Here we go, now we can implement test methods to check that our configuration is correct.

First of all, we check the ProductRepository registration:


public class PerDependencyTests : BaseTests
{

[Test]
public void should_be_able_to_resolve_instance_per_dependency()
{
using (var scope = containerBuilder.BeginLifetimeScope())
{
var result = scope.Resolve<IProductsRepository>();
result.Should().NotBeNull();
}
}

[Test]
public void should_not_be_able_to_resolve_instance_per_dependency()
{
ProductsRepository repository = null;

try
{
using (var scope = base.containerBuilder.BeginLifetimeScope())
{
repository = scope.Resolve<ProductsRepository>();
repository.ShouldBeEquivalentTo(null);
}
}
catch (Exception)
{
repository.ShouldBeEquivalentTo(null);
}
}
}

For every test method we create a LifetimeScope that is useful to create a concrete instance of the repository.

In the first test method we try to resolve the IProductRepository interface, and the result is true.

In the second one, we try to resolve the concrete class, and we should not be able to do it, because, as you remember, we registered the ProductRepository as the implemented interface.

The ProductService registration test methods might look like these:


public class SingleInstanceTests: BaseTests
{

[Test]
public void should_return_the_products_list()
{
using (var scope = containerBuilder.BeginLifetimeScope())
{
var productsService = scope.Resolve<ProductsService>();
var result = productsService.GetProducts();

result.Should().NotBeNull();
result.Should().NotBeEmpty();
}
}

[Test]
public void should_is_the_same_single_instance()
{
ProductsService productsService1, productsService2;

using (var scope = containerBuilder.BeginLifetimeScope())
{
productsService1 = scope.Resolve<ProductsService>();
}

using (var scope = containerBuilder.BeginLifetimeScope())
{
productsService2 = scope.Resolve<ProductsService>();
}

ReferenceEquals(productsService1, productsService2).ShouldBeEquivalentTo(true);
}
}

The first method check that a list of products is returned.

The second one verify that for different lifetime scopes, the service instance is the same.

You can find the source code here.

 

Repository pattern with Autofac

Register a singleton service with Autofac

Autofac is a popular and very useful IoC container, a tool that help us to manage the dependency injection in our application.

What we want from a IoC container is the ability to instantiate the objects needed in different contexts and situations and define configurations, without worry about who and when instantiate these objects.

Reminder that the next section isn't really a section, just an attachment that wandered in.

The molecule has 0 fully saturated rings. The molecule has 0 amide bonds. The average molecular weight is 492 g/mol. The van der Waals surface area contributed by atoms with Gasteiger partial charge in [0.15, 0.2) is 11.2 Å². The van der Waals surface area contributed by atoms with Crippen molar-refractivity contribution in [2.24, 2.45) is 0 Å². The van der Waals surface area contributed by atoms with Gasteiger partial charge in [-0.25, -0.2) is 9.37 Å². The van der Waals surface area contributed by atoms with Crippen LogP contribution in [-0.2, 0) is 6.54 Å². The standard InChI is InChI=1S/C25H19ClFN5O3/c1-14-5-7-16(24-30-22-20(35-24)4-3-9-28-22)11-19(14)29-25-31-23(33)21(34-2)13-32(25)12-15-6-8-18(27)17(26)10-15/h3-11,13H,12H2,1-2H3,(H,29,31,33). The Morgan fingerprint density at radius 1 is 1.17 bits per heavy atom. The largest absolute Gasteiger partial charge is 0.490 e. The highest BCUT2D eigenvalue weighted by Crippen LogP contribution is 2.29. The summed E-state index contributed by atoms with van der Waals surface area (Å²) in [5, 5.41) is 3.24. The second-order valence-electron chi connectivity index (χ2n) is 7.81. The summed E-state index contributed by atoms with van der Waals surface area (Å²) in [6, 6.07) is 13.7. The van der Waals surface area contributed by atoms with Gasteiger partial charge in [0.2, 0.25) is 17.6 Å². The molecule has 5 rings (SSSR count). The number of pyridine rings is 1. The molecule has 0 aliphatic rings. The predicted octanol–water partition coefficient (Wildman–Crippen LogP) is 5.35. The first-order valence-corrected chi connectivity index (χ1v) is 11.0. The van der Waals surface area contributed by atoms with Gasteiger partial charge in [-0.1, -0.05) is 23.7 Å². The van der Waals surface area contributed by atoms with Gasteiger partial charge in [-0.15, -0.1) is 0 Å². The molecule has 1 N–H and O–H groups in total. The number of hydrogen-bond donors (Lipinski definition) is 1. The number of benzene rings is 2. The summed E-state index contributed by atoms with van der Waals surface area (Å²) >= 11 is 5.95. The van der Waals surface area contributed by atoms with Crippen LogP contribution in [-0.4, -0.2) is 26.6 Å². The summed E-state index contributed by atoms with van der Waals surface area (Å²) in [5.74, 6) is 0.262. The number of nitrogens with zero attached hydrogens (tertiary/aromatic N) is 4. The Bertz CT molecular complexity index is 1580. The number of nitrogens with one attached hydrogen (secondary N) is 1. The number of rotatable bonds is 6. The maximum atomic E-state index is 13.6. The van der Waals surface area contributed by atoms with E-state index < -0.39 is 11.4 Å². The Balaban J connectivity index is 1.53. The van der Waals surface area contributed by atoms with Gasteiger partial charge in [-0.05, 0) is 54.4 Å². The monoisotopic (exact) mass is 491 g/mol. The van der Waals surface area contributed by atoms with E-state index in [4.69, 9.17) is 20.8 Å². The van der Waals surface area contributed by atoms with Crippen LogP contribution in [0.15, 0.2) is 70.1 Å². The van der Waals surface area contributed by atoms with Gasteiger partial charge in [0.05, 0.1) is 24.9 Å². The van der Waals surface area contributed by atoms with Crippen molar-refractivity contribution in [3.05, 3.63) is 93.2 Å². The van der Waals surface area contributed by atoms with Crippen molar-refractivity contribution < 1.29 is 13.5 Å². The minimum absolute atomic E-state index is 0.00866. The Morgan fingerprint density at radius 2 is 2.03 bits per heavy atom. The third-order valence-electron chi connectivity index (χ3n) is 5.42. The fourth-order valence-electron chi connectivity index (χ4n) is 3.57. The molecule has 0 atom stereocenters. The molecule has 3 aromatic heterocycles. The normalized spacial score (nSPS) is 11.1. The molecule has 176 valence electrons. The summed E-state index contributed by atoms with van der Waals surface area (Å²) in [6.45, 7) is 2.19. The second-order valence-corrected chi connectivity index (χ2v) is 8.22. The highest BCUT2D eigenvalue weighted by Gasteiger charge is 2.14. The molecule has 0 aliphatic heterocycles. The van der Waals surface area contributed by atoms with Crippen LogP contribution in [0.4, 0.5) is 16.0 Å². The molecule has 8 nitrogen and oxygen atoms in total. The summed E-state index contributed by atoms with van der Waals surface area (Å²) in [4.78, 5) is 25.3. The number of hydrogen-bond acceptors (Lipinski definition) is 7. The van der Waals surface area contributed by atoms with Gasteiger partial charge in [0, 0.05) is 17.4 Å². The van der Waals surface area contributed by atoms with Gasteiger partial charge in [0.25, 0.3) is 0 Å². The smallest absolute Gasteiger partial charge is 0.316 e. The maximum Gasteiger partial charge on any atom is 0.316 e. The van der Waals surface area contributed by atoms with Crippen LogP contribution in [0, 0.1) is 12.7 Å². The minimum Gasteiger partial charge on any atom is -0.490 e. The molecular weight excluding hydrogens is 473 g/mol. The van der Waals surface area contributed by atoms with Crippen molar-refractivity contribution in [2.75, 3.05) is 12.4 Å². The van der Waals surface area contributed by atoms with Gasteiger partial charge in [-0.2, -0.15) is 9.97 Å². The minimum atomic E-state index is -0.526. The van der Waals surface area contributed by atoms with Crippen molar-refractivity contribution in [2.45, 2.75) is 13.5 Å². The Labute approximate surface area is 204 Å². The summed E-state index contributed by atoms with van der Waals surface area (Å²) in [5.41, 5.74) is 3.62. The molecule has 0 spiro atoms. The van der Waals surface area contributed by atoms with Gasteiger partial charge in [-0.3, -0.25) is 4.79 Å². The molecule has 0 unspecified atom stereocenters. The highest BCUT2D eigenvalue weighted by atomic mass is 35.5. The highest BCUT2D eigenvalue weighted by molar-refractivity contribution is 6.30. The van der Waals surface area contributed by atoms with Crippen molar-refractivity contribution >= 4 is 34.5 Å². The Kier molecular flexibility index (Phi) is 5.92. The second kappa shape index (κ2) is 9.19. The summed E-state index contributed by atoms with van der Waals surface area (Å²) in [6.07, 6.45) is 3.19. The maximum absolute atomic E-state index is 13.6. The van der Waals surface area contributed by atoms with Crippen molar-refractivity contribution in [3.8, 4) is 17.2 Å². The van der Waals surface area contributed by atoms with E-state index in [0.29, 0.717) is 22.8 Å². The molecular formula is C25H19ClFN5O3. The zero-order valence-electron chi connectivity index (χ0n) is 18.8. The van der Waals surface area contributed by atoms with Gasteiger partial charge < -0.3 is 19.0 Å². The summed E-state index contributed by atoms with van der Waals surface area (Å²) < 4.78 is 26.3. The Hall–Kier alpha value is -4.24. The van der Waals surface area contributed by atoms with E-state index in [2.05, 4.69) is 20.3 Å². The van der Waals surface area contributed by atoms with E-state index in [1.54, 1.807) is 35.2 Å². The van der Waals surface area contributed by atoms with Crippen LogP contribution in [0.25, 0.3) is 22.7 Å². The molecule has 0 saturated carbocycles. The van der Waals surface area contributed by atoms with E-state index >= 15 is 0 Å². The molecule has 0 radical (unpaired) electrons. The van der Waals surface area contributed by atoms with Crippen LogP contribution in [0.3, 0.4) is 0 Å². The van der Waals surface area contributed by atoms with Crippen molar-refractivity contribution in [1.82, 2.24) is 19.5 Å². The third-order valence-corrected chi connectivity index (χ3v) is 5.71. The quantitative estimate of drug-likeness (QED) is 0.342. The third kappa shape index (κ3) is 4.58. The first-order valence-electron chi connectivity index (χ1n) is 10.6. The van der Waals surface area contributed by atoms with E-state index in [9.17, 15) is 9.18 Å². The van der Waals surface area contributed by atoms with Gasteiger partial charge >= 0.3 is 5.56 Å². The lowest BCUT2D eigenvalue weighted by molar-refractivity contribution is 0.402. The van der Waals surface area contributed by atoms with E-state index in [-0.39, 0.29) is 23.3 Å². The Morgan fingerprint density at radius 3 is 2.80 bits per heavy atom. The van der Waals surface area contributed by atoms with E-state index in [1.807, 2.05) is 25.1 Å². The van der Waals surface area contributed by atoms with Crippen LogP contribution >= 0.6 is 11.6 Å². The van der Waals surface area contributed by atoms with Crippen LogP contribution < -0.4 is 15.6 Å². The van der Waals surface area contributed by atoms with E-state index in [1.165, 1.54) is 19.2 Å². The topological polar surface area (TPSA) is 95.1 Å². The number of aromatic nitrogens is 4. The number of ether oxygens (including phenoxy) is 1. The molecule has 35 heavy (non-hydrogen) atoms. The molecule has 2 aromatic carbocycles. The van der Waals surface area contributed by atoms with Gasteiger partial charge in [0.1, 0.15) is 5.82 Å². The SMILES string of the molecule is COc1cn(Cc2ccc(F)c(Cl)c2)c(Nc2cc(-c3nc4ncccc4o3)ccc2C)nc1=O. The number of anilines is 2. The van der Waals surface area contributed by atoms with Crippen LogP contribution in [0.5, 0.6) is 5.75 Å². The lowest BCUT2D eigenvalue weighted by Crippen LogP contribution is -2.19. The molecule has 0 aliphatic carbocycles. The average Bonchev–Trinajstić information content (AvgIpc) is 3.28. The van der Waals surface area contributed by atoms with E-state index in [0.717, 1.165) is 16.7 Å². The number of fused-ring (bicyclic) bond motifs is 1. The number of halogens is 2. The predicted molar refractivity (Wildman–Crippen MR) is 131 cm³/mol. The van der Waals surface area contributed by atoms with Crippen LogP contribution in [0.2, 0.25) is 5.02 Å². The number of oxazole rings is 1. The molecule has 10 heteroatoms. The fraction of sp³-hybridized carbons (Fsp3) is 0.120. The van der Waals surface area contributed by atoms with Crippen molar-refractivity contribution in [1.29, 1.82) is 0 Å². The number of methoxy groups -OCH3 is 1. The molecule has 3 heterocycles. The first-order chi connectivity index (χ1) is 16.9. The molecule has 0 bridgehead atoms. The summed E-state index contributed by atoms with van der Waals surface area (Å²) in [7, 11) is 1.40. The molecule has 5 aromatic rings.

Of course, the target application need to be ready to host an IoC container, that means all the components of the application will need to be able to receive their dependencies as inputs.

Moving on, one of a common cases where we use an IoC container is to manage a singleton service.

The old school did solve this situation without an IoC container, but defining the service as static and using it directly in the objects that depends upon it.

With Autofac this service will be defined as a non static object and injected in the constructor as dependence.

This is the first of series of post that I hope help to understand the power of Autofac and to discover more in detail a bunch of features useful for our applications.

Application architecture

Lets starting with the development of a example application that will using Autofac.

In this application we need to implement and share a singleton service; the scope of this service is generate a token and provide it to the dependent services.

So, the token service implement an interface:


public interface ITokenService
 {
 Guid GetToken();
 }

And the implementation is like this:

public class SingletonTokenService : ITokenService
 {
 private Guid _token { get; set; }

 public Guid GetToken()
 {
 if (_token == Guid.Empty)
 _token = Guid.NewGuid();

 return _token;
 }
 }

This is a very simple piece of code so far.

Now you can implement the ProductService, that need to use TokenService:

public class ProductsService
 {
 private IProductsRepository _productsRepository;
 private ITokenService _tokenService;

 public ProductsService(IProductsRepository productsRepository, ITokenService tokenService)
 {
 this._productsRepository = productsRepository;
 this._tokenService = tokenService;
 }

 public List<Product> GetProducts()
 {
 List<Product> products = new List<Product>();

 if (_tokenService.GetToken() != Guid.Empty)
 products = _productsRepository.GetProducts();

 return products;
 }
 }

The service receives in the constructor the dependencies objects and assign them to private objects.

The GetProducts method check if the token is valid and returns the list of products.

Now we need to configure Autofac in order to provide the services.

Autofac container

Autofac has a container builder that we use to define the rules for the objects instantiation:

var builder = new ContainerBuilder();

builder.RegisterType<SingletonTokenService>()
 .AsSelf()